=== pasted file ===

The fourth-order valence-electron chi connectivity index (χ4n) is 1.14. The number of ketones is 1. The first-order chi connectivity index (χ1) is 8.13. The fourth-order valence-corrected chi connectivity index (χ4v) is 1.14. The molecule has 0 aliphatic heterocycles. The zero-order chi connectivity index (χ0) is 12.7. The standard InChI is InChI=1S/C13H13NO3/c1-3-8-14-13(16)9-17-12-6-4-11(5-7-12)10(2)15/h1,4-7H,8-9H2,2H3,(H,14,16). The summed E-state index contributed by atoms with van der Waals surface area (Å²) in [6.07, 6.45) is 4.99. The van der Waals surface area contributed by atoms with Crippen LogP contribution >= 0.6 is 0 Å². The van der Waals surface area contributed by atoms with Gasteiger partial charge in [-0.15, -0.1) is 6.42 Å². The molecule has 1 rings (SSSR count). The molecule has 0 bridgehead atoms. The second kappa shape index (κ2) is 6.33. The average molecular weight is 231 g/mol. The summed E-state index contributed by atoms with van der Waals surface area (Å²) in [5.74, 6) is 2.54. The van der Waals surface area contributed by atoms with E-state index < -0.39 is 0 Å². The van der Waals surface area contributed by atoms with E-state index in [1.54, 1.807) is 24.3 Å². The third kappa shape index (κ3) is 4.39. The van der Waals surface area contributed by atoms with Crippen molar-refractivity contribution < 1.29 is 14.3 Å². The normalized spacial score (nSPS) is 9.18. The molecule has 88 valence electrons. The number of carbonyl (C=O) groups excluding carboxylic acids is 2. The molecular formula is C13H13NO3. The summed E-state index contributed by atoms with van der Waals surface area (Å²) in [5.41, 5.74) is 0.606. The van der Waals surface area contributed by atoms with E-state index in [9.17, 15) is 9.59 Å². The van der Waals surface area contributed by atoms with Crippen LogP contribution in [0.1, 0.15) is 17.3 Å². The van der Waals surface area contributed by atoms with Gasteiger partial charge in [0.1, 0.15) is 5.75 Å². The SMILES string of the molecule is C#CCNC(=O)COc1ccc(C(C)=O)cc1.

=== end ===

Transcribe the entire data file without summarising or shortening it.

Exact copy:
The fourth-order valence-electron chi connectivity index (χ4n) is 1.14. The number of ketones is 1. The first-order chi connectivity index (χ1) is 8.13. The fourth-order valence-corrected chi connectivity index (χ4v) is 1.14. The molecule has 0 aliphatic heterocycles. The zero-order chi connectivity index (χ0) is 12.7. The standard InChI is InChI=1S/C13H13NO3/c1-3-8-14-13(16)9-17-12-6-4-11(5-7-12)10(2)15/h1,4-7H,8-9H2,2H3,(H,14,16). The summed E-state index contributed by atoms with van der Waals surface area (Å²) in [6.07, 6.45) is 4.99. The van der Waals surface area contributed by atoms with Crippen LogP contribution >= 0.6 is 0 Å². The van der Waals surface area contributed by atoms with Gasteiger partial charge in [-0.15, -0.1) is 6.42 Å². The molecule has 1 rings (SSSR count). The molecule has 0 bridgehead atoms. The second kappa shape index (κ2) is 6.33. The average molecular weight is 231 g/mol. The summed E-state index contributed by atoms with van der Waals surface area (Å²) in [5.74, 6) is 2.54. The van der Waals surface area contributed by atoms with E-state index < -0.39 is 0 Å². The van der Waals surface area contributed by atoms with E-state index in [1.54, 1.807) is 24.3 Å². The third kappa shape index (κ3) is 4.39. The van der Waals surface area contributed by atoms with Crippen molar-refractivity contribution < 1.29 is 14.3 Å². The normalized spacial score (nSPS) is 9.18. The molecule has 88 valence electrons. The number of carbonyl (C=O) groups excluding carboxylic acids is 2. The molecular formula is C13H13NO3. The summed E-state index contributed by atoms with van der Waals surface area (Å²) in [5.41, 5.74) is 0.606. The van der Waals surface area contributed by atoms with E-state index in [9.17, 15) is 9.59 Å². The van der Waals surface area contributed by atoms with Crippen LogP contribution in [0.1, 0.15) is 17.3 Å². The van der Waals surface area contributed by atoms with Gasteiger partial charge in [0.1, 0.15) is 5.75 Å². The SMILES string of the molecule is C#CCNC(=O)COc1ccc(C(C)=O)cc1.